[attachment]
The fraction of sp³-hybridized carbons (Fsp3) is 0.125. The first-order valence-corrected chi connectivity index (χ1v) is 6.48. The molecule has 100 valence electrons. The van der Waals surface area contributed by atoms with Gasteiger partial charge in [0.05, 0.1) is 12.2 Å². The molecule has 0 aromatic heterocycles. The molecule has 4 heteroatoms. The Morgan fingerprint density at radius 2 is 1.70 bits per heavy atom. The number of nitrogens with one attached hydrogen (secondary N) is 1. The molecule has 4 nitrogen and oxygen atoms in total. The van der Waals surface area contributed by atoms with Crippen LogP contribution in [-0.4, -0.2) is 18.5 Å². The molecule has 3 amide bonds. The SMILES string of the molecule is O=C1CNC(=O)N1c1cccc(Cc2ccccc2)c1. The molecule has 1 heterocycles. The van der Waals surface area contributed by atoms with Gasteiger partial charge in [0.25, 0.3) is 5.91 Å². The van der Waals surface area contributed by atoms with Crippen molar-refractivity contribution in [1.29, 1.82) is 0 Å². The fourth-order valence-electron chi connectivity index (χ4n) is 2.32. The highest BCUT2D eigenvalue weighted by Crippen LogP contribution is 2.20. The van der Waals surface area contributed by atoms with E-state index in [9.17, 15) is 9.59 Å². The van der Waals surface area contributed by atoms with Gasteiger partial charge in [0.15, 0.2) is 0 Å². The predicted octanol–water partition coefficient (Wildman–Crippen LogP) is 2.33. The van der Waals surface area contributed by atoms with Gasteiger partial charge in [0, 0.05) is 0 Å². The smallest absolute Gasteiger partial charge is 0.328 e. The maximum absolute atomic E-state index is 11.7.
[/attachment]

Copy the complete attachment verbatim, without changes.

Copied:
The fraction of sp³-hybridized carbons (Fsp3) is 0.125. The first-order valence-corrected chi connectivity index (χ1v) is 6.48. The molecule has 100 valence electrons. The van der Waals surface area contributed by atoms with Gasteiger partial charge in [0.05, 0.1) is 12.2 Å². The molecule has 0 aromatic heterocycles. The molecule has 4 heteroatoms. The Morgan fingerprint density at radius 2 is 1.70 bits per heavy atom. The number of nitrogens with one attached hydrogen (secondary N) is 1. The molecule has 4 nitrogen and oxygen atoms in total. The van der Waals surface area contributed by atoms with Crippen LogP contribution in [-0.4, -0.2) is 18.5 Å². The molecule has 3 amide bonds. The SMILES string of the molecule is O=C1CNC(=O)N1c1cccc(Cc2ccccc2)c1. The molecule has 1 heterocycles. The van der Waals surface area contributed by atoms with Gasteiger partial charge in [0.25, 0.3) is 5.91 Å². The van der Waals surface area contributed by atoms with Crippen molar-refractivity contribution in [1.29, 1.82) is 0 Å². The fourth-order valence-electron chi connectivity index (χ4n) is 2.32. The highest BCUT2D eigenvalue weighted by Crippen LogP contribution is 2.20. The van der Waals surface area contributed by atoms with E-state index in [9.17, 15) is 9.59 Å². The van der Waals surface area contributed by atoms with Gasteiger partial charge in [0.15, 0.2) is 0 Å². The predicted octanol–water partition coefficient (Wildman–Crippen LogP) is 2.33. The van der Waals surface area contributed by atoms with Gasteiger partial charge in [0, 0.05) is 0 Å². The smallest absolute Gasteiger partial charge is 0.328 e. The maximum absolute atomic E-state index is 11.7.